Albert Fitch Bellows


Albert Fitch Bellows Biography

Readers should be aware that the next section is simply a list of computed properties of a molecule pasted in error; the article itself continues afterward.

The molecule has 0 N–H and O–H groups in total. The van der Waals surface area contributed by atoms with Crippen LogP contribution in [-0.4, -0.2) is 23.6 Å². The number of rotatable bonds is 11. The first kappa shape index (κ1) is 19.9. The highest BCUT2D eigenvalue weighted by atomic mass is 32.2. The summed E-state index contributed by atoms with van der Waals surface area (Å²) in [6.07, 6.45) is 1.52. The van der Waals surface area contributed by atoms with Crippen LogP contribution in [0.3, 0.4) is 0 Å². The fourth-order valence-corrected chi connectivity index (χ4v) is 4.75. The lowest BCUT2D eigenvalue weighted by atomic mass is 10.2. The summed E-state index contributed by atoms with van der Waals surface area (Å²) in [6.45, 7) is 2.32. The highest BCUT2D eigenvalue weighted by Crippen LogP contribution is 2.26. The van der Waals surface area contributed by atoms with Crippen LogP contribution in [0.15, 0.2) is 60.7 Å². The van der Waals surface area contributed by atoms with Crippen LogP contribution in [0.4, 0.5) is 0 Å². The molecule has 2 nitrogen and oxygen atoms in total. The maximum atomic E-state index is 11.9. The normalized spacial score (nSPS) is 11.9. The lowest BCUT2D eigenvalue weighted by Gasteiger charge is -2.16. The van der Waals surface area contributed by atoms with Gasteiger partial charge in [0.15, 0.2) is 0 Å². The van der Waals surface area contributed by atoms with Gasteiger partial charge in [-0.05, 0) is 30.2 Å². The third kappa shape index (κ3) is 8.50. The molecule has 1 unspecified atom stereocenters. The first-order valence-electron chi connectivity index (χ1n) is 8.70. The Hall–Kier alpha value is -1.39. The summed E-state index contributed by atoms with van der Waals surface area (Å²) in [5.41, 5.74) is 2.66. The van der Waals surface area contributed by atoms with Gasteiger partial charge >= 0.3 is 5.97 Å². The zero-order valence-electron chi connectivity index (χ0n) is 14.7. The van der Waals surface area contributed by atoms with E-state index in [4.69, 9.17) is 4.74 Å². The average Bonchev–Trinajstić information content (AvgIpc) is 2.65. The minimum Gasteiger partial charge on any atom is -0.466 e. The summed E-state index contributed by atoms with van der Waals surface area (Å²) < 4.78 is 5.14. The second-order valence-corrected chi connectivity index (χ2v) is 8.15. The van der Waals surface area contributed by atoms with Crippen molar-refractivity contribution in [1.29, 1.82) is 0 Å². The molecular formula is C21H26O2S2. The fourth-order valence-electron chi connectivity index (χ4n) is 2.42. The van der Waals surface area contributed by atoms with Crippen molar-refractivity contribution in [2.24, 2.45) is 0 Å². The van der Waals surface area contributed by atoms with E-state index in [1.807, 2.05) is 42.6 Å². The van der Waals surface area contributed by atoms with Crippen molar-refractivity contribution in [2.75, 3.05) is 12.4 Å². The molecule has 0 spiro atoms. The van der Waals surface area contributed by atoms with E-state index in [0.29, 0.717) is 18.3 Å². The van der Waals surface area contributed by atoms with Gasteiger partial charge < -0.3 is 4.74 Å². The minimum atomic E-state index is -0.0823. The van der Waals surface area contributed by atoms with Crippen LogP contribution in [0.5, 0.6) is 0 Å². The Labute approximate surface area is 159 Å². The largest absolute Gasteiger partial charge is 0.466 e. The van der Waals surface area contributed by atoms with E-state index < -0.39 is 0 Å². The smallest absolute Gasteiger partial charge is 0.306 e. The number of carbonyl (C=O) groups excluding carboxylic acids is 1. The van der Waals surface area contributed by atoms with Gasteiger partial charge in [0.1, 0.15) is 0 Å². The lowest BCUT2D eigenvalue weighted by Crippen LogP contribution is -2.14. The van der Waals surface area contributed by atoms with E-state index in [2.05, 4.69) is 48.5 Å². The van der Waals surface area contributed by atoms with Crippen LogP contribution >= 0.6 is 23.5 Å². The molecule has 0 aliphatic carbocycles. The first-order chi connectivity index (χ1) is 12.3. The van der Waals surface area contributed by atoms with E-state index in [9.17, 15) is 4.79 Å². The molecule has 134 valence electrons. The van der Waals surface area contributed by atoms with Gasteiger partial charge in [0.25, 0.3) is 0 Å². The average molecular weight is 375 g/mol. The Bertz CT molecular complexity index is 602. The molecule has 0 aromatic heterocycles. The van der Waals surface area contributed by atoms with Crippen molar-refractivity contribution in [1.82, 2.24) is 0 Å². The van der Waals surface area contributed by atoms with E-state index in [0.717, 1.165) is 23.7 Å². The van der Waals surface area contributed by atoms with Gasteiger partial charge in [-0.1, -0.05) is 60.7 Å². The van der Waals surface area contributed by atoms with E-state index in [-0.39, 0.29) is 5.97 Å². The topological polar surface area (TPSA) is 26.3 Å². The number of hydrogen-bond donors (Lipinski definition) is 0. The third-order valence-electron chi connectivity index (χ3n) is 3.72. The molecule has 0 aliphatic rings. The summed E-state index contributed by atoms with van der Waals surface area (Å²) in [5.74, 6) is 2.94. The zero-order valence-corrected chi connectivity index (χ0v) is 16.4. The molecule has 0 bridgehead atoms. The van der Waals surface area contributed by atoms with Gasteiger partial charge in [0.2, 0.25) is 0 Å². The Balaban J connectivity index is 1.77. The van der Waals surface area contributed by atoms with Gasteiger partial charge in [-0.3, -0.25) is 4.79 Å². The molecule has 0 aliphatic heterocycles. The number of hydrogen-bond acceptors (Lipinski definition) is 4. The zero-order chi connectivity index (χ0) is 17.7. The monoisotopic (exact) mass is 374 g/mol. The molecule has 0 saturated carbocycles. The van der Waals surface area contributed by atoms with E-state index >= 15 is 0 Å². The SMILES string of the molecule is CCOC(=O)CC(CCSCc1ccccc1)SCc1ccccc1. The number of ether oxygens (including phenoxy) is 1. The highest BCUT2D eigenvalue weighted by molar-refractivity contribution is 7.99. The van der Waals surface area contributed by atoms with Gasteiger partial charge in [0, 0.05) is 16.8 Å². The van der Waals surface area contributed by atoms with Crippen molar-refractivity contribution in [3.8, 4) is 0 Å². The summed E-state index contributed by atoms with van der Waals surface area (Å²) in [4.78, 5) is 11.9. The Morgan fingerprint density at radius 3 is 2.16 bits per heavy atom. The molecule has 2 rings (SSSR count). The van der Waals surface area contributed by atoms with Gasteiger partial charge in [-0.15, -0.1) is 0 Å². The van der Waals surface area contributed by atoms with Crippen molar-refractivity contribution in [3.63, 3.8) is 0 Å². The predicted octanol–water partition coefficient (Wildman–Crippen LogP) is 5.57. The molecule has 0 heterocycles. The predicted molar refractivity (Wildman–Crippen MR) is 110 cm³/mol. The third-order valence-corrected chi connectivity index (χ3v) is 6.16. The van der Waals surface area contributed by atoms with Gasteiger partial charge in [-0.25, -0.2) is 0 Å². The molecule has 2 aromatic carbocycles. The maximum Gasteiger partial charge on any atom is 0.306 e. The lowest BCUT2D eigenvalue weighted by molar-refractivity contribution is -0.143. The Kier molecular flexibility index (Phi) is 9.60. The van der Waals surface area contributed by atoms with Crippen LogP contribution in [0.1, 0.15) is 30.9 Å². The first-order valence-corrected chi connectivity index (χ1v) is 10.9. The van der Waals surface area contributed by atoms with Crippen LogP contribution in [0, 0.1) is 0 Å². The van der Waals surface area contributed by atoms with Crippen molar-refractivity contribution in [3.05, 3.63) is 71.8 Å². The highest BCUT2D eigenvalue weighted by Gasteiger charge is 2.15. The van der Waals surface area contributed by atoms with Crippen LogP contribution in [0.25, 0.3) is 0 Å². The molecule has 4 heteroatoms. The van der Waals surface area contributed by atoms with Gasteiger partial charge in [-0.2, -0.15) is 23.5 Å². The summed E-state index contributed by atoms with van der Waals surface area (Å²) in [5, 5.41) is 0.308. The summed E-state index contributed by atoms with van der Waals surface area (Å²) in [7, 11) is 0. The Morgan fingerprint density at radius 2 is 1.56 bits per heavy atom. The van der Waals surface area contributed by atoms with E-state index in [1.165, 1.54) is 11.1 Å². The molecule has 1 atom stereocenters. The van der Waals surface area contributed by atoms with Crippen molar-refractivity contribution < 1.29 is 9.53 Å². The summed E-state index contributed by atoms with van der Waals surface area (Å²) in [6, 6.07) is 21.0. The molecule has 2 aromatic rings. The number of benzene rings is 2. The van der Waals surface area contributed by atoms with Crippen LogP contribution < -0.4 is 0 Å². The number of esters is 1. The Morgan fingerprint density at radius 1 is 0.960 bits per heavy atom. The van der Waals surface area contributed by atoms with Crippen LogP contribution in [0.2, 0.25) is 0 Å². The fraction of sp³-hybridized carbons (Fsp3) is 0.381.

Albert Fitch Bellows was a gifted landscape and genre painter, known for oils and watercolors that were gentle and peaceful in mood.  He was born on November 29, 1829 in Milford, Massachusetts, where he began his career as an architect.  He gave up this profession in 1850 to serve as the principal of the New England School of Design in Boston.  Six years later, he decided to pursue a career as a full-time painter and during a trip to Europe in 1857, he studied at Antwerp’s Royal Academy of Art.  Within the year, he returned to the United States and settled in New York City.  There, working in the realist manner of the Hudson River School, he portrayed scenes of life in old-time New England and landscapes based on sketches made during his trips to Vermont, Maine and Connecticut.  He took up watercolors in 1865, and his works in this medium brought him considerable renown in the years that followed.  He was one of few foreign artists elected to membership in the prestigious Royal Belgian Society of Water-Colorists, and was the author of the influential book, Watercolor Painting:  Some Facts and Authorities in Relation to its Durability (1868).